b.5c by (a) by IDENT by MONOT and UNIQ+ .3.5c by 4. b. a. −c. a + b) 57 by 4.4. Suppose and then So So So So But if then And if then Sum(a. w. PCA IS MODEL COMPLETE d.3. −c) a=0 a < c.2e (⇐)Obvious. b) Sum(c. b.3. −c) a=0 Sm(a. b − c. c) 0<b c = (a + b) c − b = (a + b) − b c−b=a −b=a−c Sum(a. w) for some w (a + b) = w Sum(a. b) by EXIST− by (a) and UNIQ+ by 4. b) → (Sm(−a.5c by IDENT by MONOT and UNIQ+ by MIN by (a) and UNIQ+ by 4. b) Sum(a. −b) if Sm(a. since 0 < b Sum(c.3. 0. b) for some w b=c+w b − c = (c + w) − c b−c=w Sum(c.3. ¬Sm(a. (⇒) Suppose So So So Sm(a. −b) ∨ b = −a) Proof. (⇒) Suppose then So So So So (⇐) Suppose But So So c. b. b − c. c) 0 ≤ (b − c) ↔ b ≤ c b≤c c≤b Sum(c.
b) b = (a + b) − a.3.3. a + b). ZA (a + c) + (b − c) = a + b Proof.3.4 IDENT EXIST+ ¬Sm(a.3. −b) (a + b) = 0 b = −a by by by by by by by by 4. −a + −b).5e 4. Lemma 4.6a and UNIQ+ by 4. THE PURE THEORY OF CLASS SIZES by by by by 4.58 So So But So d. (−a + −b) − (−a). a + b) ∃w(Sum(c.6a by ASSOC2 by 4. Sum(−a.5a (b) 4. b) Sum(b. a.5e 4. −a + −b) Sm(−a. a.7. (a + b) = 0 − a < −(a + b).5c (a) (b) TRICH 4. (a + b) − a. (a + b) < a.3. The only real diﬃculty arises in verifying that addition is associative. c.3. When Sm(a. w) ∧ Sum(b − c.3. − a < −a + −b.3. −b. (−a + −b) − (−a) = −b. We shall work through successively more general cases: a. ¬(a ≤ a + b).3.3. a + b) w =c+a a + b = (b − c) + (c + a) a + b = (a + c) + (b − c) by 4.6b by 4. Suppose But So So So But if then So So But So So And if then − c < −a −c≤a ˜ Sm(a.5c We can now show that ZA Zgm. w. −c) 4. ¬Sum(a. a) ˜ Sm(a.3. b) and c ≤ b We know and So So and So Sum(b − c. Sum(−a. We need the following lemma.6a and UNIQ+ .
5a by 4. a) c = −a a+c=0 a = −c Sum(a + c. −c) or c = −a since ¬Sm(a. c) If So assume then So So So c. −c. −c.3. Sm(a.3. b) by ASSOC by 4. −c.3. When Sm(a. b. b − c) Sum(−c. −a + −c) Sum(−a.6b MONOT 4.4. −c. a + b) (a + c) + (b − c) = a + b c ≤ b.4b 4. b − c.6a by 4. for otherwise case c applies. −c. c − b.3.6c by 4.3. a + b) Sum(a + c. Whenever Suppose ¬Sm(a. PCA IS MODEL COMPLETE b. b − c) Sum(a.3. Sm(a.3. c) and thus b < c Sum(b. −c) Sum(−a. b). c) Case (b) applies ¬Sm(a.6c 4.5b by 4.3. b) If So assume So and So So So Either Assume then So and So So Assume then and Hence and and So So d.3. b.6a . c) Sm(−a. b) and Sm(a.3.5b by by by by by (c1) EXIST+ 4. c) 0<c−b Sum(b. −c.3. b. −c.6d by 4.3. a) Sum(−c. −(a + c)) 0 < −a Sum(−(−(a + c)). b − c) Sm(−a.5c 4. −(c − b)) Sum(b.3. Case (a) applies directly b<c a + c = (a + b) + (c − b) (a + c) − (c − b) = a + b (a + c) + −(c − b) = a + b (a + b) + (b − c) = a + b 59 by by by by Case (a) 4. −(−a)) Sum(a + c.5d (c2) by (c2) by (c1) since Sm(a.
5a 4. y. ZA satisﬁes axiom (10) of Zgm because A satisﬁes the UNIT axiom of PSIZE. A PSIZE.5d Theorem 4. Axiom (13) of Zgm is: y ≤z∧x≤x+z →x+y ≤x+z If then Since then and So ZA x ≤ x + z A Sum(x.3.7: x + (y + z) = (x + y) + ((y + z) − y).3. ZA Zgm Proof. z.3.60 Either Assume then and 4.3.3. by 4. −b) − a + −b = (−a + −c) + (−b − −c) − (a + b) = −(a + c) + −(b − c) − (a + b) = −((a + c) + (b − c)) a + b = (a + c) + (b − c) by 4. and (14) of Zgm because A satisﬁes MIN and MAX. −b) or b = −a b = −a a+b=0 b − c = (−a) − c = −a + −c = −(a + c) (a + b) + (b − c) = (a + c) + −(a + c) =0=a+b Sm(−a.7 = (x + y) + z.5a 4. We prove this using lemma 4. x + z) ZA y < z A Sum(x. The divisibility of elements in ZA required by axiom (11) of Zgm is guaranteed by the fact that A satisﬁes the divisibility principles of PCA.8. by 4.5c The ordering axioms of Zgm are satisﬁed in ZA because ZA uses the same ordering as A. The only axiom for abelian groups that needs further veriﬁcation is associativity.3.3. and PSIZE includes the same ordering axioms.3. Similarly. ZA satisﬁes axioms (12).6d So Assume then So So So by by by by case c 4. x + y) A x+y ≤x+z ZA x + y ≤ x + z by EXIST+ by MONOT . THE PURE THEORY OF CLASS SIZES Sm(−a.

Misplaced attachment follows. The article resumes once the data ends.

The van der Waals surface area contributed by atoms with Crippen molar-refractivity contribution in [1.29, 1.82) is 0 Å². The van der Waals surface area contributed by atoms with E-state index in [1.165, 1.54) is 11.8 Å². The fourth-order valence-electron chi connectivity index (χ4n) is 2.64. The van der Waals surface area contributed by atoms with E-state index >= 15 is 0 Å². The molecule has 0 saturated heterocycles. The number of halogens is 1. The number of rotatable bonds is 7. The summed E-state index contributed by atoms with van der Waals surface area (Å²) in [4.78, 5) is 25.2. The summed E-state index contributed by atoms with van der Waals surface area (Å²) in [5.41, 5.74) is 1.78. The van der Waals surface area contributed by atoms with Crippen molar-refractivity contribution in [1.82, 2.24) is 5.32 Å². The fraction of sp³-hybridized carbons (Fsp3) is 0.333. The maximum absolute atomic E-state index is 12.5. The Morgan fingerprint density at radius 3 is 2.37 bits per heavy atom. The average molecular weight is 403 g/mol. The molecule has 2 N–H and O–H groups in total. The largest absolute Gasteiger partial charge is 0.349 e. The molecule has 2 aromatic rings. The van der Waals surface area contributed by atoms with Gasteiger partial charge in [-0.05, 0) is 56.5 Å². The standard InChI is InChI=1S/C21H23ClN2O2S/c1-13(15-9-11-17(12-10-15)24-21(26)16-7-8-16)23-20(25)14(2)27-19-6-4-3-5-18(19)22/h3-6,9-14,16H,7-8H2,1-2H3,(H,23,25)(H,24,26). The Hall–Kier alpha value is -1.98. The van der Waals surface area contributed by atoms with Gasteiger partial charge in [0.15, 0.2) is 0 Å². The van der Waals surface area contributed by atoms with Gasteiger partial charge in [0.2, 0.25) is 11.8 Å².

for some f .9. So. PCA satisﬁes Monk’s condition. Proof. Every inﬁnite completion of PCA is consistent with PCS. the ﬁnite completions of PCA are consistent with PCS. . Apply Theorem 4. (2a) (2b) Every ﬁnite completion of PCA is consistent with PCS. EXACTLYn is true in SA . we PCA is τ reducible to Zgm. so we need only prove (1).2. If T is a completion of PCAI.3. (1) (2) PCA PCS Every completion of PCA is consistent with PCS. we could follow the method outlined at the end of chapter 3 for showing that CA ≡ CS.1b.3. Immediate from (a) and 4.4. REMARKS ON SHOWING THAT PCA AXIOMATIZES PCS 61 So.2. a.) Letting PCAI = PCA + INF and PCSI = PCS + INF. EXACTLYn . (3a) (3b) If PCAIf is consistent. which follows from (2) by 3. But (2) is equivalent to the conjunction of (2a) and (2b). Theorem 4. b.4 Remarks on showing that PCA axiomatizes PCS To prove that PCA ≡ PCS. But PCA. PCA is model complete. The reduction is uniform since each model A of PCA has the same domain as its Zgmmodel. then PCSIf is consistent.4. we may conclude that PCA is model complete. The ﬁnite completions of PCA are the theories PCA.1(b). We already know that PCS PCA. So. 4. a. b. we would have to deﬁne EXACTLYn in terms of units rather than atoms. then T ≡ PCAIf . (Formally. (2b) is a consequence of (3a) and (3b). where A is the standard ﬁnite interpretation of LC< containing n atoms.9.